“Everything in our house comes from three types of places,” says Grimm. “Super high-end and niche-inspired home interior boutiques, second hand vendors like Value Village and Kijiji, or HomeSense. It’s one of those or nothing.” With Grimm’s eye for salvaging old pieces and her desire to let things “live out their destinies,” each item in the house has an experience and a story attached to it.

The couple also love art, and all kinds of it. Cartoon-ish and colourful pieces in some areas of house are contrasted with abstract or Mexican-inspired art in others. In the living room, a large-scale piece by Chrissy Chung is their favourite. Near the basement stairs, a frame is filled with cartoon watermelons. In the front entryway, they decided to make their own art.

Since they were unable to find a large-scale piece of good quality art that would fill the huge entry wall at the time, the couple looked to Pinterest for ideas. “We actually grabbed one of our daughter’s books. She has a lot of second-hand and vintage children’s stories.” They discovered Margaret Mahy’s A Lion in the Meadow. The story tells of a boy who discovers a lion near his home and is given a box of matches to scare it away. “It was published in the ’60s and we found a really great illustration and pulled out the three colours from there.” The result is a daring and unconventional paint job, with three pastel colours across uneven portions of the wall. 


Library card catalogue from University of Alberta surplus warehouse; mirrored vanity set from Kijiji; Watermelon painting by Xavier Cugat from a local estate sale; entrance wall painted with Benjamin Moore’s Pink Harmony, Pale Daffodil & Pale Iris (inspired by Jenny William’s illustration in Margaret Mahy’s Lion in the Meadow)


Around the corner sits a gem of a cabinet — a 300-pound catalogue from the University of Alberta’s surplus warehouse that Grimm brought home on one of its open-to-the-public days. Atop the library-style cabinet sit metallic gold dinosaurs with greenery growing from their backs.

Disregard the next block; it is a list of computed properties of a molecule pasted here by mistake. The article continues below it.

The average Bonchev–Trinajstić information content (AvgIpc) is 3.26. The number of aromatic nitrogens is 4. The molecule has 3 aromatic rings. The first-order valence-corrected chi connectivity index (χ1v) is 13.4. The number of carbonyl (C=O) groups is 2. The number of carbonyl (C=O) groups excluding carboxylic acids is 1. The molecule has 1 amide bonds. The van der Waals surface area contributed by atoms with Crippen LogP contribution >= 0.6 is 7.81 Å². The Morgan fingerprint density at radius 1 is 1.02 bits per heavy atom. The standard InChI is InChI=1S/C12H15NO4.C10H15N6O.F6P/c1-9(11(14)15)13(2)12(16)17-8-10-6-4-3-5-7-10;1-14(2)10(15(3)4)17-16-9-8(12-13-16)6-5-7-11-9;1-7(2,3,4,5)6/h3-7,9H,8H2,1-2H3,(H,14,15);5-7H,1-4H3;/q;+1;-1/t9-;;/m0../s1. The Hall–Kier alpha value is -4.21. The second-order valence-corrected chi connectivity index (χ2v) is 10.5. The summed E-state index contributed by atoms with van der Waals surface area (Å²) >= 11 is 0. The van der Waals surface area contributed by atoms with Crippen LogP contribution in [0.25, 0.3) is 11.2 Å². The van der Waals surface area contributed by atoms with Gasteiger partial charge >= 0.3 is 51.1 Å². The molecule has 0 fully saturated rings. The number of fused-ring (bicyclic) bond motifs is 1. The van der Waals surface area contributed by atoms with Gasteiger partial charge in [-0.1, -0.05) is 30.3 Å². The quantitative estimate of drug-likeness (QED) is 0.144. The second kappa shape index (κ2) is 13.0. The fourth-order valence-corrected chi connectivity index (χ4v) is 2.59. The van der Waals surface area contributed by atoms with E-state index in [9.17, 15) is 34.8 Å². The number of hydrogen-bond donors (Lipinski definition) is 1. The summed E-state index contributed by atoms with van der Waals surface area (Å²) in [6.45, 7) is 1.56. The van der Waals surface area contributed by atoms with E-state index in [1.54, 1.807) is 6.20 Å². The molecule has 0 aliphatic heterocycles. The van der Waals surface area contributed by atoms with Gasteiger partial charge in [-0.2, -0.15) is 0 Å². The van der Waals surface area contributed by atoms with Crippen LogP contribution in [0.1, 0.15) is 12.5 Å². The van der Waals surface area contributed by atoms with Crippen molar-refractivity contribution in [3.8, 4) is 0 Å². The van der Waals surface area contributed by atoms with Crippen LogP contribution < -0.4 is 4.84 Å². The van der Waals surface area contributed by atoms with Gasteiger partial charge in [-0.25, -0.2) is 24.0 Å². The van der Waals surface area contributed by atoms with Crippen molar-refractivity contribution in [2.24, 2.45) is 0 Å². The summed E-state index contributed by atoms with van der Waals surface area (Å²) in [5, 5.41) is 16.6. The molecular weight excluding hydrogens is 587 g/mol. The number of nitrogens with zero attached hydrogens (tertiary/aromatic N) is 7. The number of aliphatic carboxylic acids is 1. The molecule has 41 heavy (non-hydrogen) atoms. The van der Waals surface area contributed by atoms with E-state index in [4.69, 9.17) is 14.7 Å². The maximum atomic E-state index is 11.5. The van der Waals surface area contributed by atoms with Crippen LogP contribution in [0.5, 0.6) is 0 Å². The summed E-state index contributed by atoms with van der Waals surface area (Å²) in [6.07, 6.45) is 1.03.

“People typically have junk drawers that they have to search through to find things,” says Strong. “This is ours, but it’s huge and it’s organized and everyone can find their stuff.” And, in true Monica Geller fashion right out of Friends, a drawer near the top right of the cabinet has been labeled “label maker” by Strong. 

The kitchen and dining room have seen the most change since the renovations began, and also took the most patience. The white cabinets allow for a beautiful python quartzite stone to become the focal piece in the space. The countertops wrap up to become the backsplash and down to become a breakfast bar. The material took nearly two years to source. A gold tap set completes the modern and minimalistic space.



“We focused on design details for placement in the kitchen,” says Grimm. “Since it’s so open, we put the refrigerator near the end of the room where it isn’t visible from the living room, and the microwave is down below the counter, so you can’t see it either. We just wanted to see clean white and stone, and not a bunch of appliances.” 

Functionality in this space is important to the couple, and they added it wherever they could hide it. Beneath the breakfast bar, what looks like solid wood paneling pops open to store china and other less-used kitchen items. 

Into the living room and throughout the rest of the house, functionality and fashion intersect. The mid-century modern decor includes statement pieces like a large wicker chair, a low, flat couch, and a white-washed brick fireplace. Unique knick- knacks sit on surfaces around the house, like a brass duck and a cross-stitched Kanye West quote. A mix of fresh greenery and antique pieces create an atmosphere that always offers something interesting to examine. Throughout the home, cherry wood floors honour the era of the original design.


Kanye West cross-stitch from a friend (Theresa Hannah, aka @warblerific, on Instagram); gold lamp stands from Value Village


“The philosophy that we have had since we first met was that ‘a home grows with you.’ So, we didn’t just expect to go out and buy everything in a day,” says Strong. “We agreed that anything that comes into our house has to have meaning, and we will curate and collect over time.”


This article appears in the June 2017 issue of Avenue Edmonton. Subscribe here.